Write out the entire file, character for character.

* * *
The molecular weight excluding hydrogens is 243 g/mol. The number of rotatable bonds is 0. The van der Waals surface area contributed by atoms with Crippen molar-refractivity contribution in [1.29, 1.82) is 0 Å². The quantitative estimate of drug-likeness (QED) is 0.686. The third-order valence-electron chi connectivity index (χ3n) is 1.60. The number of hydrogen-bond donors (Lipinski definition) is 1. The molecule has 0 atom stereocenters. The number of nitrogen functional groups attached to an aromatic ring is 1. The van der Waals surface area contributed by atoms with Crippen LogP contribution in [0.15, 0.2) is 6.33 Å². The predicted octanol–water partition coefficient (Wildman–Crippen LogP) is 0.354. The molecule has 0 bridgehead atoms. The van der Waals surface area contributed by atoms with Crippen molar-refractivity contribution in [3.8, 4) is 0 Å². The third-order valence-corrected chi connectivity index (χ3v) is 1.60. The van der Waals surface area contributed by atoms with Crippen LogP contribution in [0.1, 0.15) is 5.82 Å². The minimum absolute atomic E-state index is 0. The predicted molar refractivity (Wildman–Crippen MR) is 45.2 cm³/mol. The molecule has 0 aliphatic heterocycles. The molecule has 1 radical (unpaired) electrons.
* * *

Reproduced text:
The molecular weight excluding hydrogens is 243 g/mol. The number of rotatable bonds is 0. The van der Waals surface area contributed by atoms with Crippen molar-refractivity contribution in [1.29, 1.82) is 0 Å². The quantitative estimate of drug-likeness (QED) is 0.686. The third-order valence-electron chi connectivity index (χ3n) is 1.60. The number of hydrogen-bond donors (Lipinski definition) is 1. The molecule has 0 atom stereocenters. The number of nitrogen functional groups attached to an aromatic ring is 1. The van der Waals surface area contributed by atoms with Crippen LogP contribution in [0.15, 0.2) is 6.33 Å². The predicted octanol–water partition coefficient (Wildman–Crippen LogP) is 0.354. The molecule has 0 bridgehead atoms. The van der Waals surface area contributed by atoms with Crippen molar-refractivity contribution in [3.8, 4) is 0 Å². The third-order valence-corrected chi connectivity index (χ3v) is 1.60. The van der Waals surface area contributed by atoms with Crippen LogP contribution in [0.1, 0.15) is 5.82 Å². The minimum absolute atomic E-state index is 0. The predicted molar refractivity (Wildman–Crippen MR) is 45.2 cm³/mol. The molecule has 0 aliphatic heterocycles. The molecule has 1 radical (unpaired) electrons.